Chapter 1 – Confessions of a Turtle Wife

GETTING UNDER THE SHELL

On our first date, my husband, Allen, mentioned in passing that at the age of twelve, he’d kept thirty pet turtles. “Turtles are wonderful animals,” he said. “They’re really underrated.”

My first mistake was thinking that this interest was cute.

My second mistake was thinking that it was ancient history.

Today, eleven turtles populate a three-foot-wide by nine-foot-long habitat that occupies one wall of the kitchen in our Queens, New York, apartment. Two more turtles occupy a 40-gallon fish tank in our dining room. A five-inch-long box turtle has the run of the house. And our bathtub functions as a motel for anywhere from one to fifty itinerant turtles. (Not to worry. We have two bathrooms.) There’s even the occasional dead turtle in our refrigerator, wrapped in aluminum foil, waiting to be taken to the vet for an autopsy to determine the cause of death. The day I found poor Sam I thought he was a leftover tuna fish sandwich.

Why do I put up with Allen’s turtle obsession? Because it’s his greatest passion . . . after me.

In the months following our first get-together, in the fall of 1985, dating segued into romance. Allen was a warm, intelligent man who made me laugh. We had a lot in common. We were both in marketing. I worked at an ad agency as a direct response copywriter (in other words, I wrote “junk mail”); Allen was as a freelance public relations consultant. We shared an addiction to books and a love of movies, museums, and plays. We’d both been raised in New York City (me in Brooklyn, Allen in the Bronx), and both now lived in Manhattan.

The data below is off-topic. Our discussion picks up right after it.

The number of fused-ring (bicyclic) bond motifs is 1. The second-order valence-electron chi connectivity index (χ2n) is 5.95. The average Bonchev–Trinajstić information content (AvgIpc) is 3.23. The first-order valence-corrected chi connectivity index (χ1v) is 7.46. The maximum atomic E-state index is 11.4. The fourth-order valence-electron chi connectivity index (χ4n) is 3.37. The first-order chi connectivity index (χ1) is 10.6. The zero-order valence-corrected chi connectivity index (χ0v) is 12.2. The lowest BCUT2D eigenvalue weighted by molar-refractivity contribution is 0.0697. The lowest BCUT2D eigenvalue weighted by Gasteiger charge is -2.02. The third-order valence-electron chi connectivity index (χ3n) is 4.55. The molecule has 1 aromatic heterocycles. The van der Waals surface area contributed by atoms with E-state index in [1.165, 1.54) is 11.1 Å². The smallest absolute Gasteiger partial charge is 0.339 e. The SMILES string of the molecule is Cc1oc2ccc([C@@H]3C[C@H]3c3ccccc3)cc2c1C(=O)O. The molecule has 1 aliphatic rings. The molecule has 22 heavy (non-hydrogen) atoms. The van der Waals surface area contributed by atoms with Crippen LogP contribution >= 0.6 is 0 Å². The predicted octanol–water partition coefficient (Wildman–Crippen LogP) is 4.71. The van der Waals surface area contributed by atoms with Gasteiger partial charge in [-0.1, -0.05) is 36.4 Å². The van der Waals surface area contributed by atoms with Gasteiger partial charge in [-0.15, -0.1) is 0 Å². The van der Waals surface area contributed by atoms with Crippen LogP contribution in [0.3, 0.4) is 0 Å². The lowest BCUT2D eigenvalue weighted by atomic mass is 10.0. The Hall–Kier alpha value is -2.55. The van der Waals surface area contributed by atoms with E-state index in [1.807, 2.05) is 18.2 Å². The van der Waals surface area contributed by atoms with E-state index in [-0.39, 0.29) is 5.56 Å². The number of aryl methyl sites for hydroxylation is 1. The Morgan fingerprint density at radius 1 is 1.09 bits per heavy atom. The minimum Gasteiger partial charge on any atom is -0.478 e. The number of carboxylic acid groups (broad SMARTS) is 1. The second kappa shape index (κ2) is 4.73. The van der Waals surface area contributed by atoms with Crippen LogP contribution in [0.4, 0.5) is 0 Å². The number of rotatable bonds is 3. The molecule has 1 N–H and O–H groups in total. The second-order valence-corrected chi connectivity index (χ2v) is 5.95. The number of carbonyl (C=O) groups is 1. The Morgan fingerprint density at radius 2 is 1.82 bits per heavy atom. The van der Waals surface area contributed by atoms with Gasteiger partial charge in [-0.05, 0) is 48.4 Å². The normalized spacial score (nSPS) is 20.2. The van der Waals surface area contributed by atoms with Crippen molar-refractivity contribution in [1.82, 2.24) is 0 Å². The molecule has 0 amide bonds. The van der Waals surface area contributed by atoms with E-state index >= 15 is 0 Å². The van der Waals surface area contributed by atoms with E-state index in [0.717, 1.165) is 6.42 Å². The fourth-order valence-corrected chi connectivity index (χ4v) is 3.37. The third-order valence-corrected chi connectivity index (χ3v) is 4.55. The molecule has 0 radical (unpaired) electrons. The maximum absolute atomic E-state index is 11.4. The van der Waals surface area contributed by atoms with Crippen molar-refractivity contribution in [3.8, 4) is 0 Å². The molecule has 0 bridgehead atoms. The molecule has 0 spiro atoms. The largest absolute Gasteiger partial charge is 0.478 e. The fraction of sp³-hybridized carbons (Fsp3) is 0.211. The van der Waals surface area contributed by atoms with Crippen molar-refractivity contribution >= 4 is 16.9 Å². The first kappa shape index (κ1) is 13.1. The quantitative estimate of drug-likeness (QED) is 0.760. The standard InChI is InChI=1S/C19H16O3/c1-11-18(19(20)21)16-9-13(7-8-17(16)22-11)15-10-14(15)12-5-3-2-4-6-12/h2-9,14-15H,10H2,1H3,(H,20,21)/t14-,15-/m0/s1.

I was impressed by Allen’s decency: the time I tossed a bag of trash onto a heap of garbage bags in my building’s incinerator room, Allen insisted I put the bag down the chute. It was unfair to my neighbors, he said, to add to the mess. He himself was touched, he told me, when, during our second date (a cold winter night), I’d insisted that we warm up over a subway grate while waiting for a bus. Through such small gestures our love grew.

Turtles reappeared in Allen’s life-and entered mine-one weekend in April, when, eager to get out of Manhattan for an afternoon, I suggested we visit the Bronx Zoo. Visiting the zoo was fine with Allen, provided we stop at the Reptile House to see the turtles.

We arrived at the zoo on a balmy afternoon, and paused to admire the peacocks, giraffes, and lions. But after two minutes, Allen grabbed my hand and began leading me away from the African Veldt. “Hey wait, I want to watch the lions,” I said.

“No problem. We’ll come back after we’ve seen the turtles.”

My desire to see the big cats evaporated. We could see them later, or another day. I was in love and amenable to Allen’s suggestions. Five months had zoomed by; we were planning to move in together.

“Okay. Turtles it is.”

At the Reptile House, we stopped just inside the entrance to scrutinize a display of newly-hatched snakes and caimans. That’s when Allen spied a flyer for The New York Turtle and Tortoise Society (NYTTS for short) on a bulletin board next to the display. “This is wonderful,” he said. “First I fall in love with you, and now I find people who love turtles.” Allen joined the Turtle Society the next day.

Apparently, lots of people loved turtles. At the time there were more than 500 Turtle Society members in the New York City area alone. The Society held monthly meetings at the American Museum of Natural History, in a room right next to the Hall of Reptiles.